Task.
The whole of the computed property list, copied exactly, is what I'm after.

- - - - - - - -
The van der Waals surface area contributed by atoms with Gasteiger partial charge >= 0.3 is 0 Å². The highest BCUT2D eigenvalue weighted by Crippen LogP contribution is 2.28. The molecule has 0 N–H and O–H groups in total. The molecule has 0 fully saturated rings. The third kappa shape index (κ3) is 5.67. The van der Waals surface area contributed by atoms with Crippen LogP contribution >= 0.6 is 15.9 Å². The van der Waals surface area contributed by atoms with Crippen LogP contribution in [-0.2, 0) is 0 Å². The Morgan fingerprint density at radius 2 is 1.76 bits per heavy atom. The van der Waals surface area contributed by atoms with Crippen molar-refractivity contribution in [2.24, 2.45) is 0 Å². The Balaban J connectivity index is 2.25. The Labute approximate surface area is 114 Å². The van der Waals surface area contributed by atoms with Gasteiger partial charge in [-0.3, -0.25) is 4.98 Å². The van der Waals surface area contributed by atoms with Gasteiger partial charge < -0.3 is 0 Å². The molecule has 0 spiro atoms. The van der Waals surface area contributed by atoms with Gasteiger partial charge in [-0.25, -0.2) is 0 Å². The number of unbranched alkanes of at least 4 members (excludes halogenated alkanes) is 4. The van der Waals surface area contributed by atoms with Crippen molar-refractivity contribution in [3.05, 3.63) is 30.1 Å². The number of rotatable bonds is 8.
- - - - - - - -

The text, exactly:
The van der Waals surface area contributed by atoms with Gasteiger partial charge >= 0.3 is 0 Å². The highest BCUT2D eigenvalue weighted by Crippen LogP contribution is 2.28. The molecule has 0 N–H and O–H groups in total. The molecule has 0 fully saturated rings. The third kappa shape index (κ3) is 5.67. The van der Waals surface area contributed by atoms with Crippen LogP contribution >= 0.6 is 15.9 Å². The van der Waals surface area contributed by atoms with Crippen LogP contribution in [-0.2, 0) is 0 Å². The Morgan fingerprint density at radius 2 is 1.76 bits per heavy atom. The van der Waals surface area contributed by atoms with Crippen molar-refractivity contribution in [2.24, 2.45) is 0 Å². The Balaban J connectivity index is 2.25. The Labute approximate surface area is 114 Å². The van der Waals surface area contributed by atoms with Gasteiger partial charge in [-0.3, -0.25) is 4.98 Å². The van der Waals surface area contributed by atoms with Gasteiger partial charge < -0.3 is 0 Å². The molecule has 0 spiro atoms. The van der Waals surface area contributed by atoms with Gasteiger partial charge in [-0.25, -0.2) is 0 Å². The number of unbranched alkanes of at least 4 members (excludes halogenated alkanes) is 4. The van der Waals surface area contributed by atoms with Crippen molar-refractivity contribution in [3.05, 3.63) is 30.1 Å². The number of rotatable bonds is 8.